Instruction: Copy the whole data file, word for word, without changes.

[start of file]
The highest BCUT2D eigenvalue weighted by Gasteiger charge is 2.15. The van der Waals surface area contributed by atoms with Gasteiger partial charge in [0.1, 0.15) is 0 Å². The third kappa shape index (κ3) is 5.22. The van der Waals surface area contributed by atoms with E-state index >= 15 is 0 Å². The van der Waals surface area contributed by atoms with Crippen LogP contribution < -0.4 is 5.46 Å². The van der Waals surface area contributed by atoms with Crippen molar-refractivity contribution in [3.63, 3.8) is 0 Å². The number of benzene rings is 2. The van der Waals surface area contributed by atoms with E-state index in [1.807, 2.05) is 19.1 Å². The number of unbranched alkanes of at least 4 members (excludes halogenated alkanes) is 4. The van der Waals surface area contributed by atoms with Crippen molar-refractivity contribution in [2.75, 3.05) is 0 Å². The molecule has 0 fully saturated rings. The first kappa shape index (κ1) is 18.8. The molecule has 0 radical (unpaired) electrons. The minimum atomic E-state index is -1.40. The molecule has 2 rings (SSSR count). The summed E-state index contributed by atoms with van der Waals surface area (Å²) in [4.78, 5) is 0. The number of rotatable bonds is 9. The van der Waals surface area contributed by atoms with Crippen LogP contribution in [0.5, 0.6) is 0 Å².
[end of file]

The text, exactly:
The highest BCUT2D eigenvalue weighted by Gasteiger charge is 2.15. The van der Waals surface area contributed by atoms with Gasteiger partial charge in [0.1, 0.15) is 0 Å². The third kappa shape index (κ3) is 5.22. The van der Waals surface area contributed by atoms with E-state index >= 15 is 0 Å². The van der Waals surface area contributed by atoms with Crippen LogP contribution < -0.4 is 5.46 Å². The van der Waals surface area contributed by atoms with Crippen molar-refractivity contribution in [3.63, 3.8) is 0 Å². The number of benzene rings is 2. The van der Waals surface area contributed by atoms with E-state index in [1.807, 2.05) is 19.1 Å². The number of unbranched alkanes of at least 4 members (excludes halogenated alkanes) is 4. The van der Waals surface area contributed by atoms with Crippen molar-refractivity contribution in [2.75, 3.05) is 0 Å². The molecule has 0 fully saturated rings. The first kappa shape index (κ1) is 18.8. The molecule has 0 radical (unpaired) electrons. The minimum atomic E-state index is -1.40. The molecule has 2 rings (SSSR count). The summed E-state index contributed by atoms with van der Waals surface area (Å²) in [4.78, 5) is 0. The number of rotatable bonds is 9. The van der Waals surface area contributed by atoms with Crippen LogP contribution in [0.5, 0.6) is 0 Å².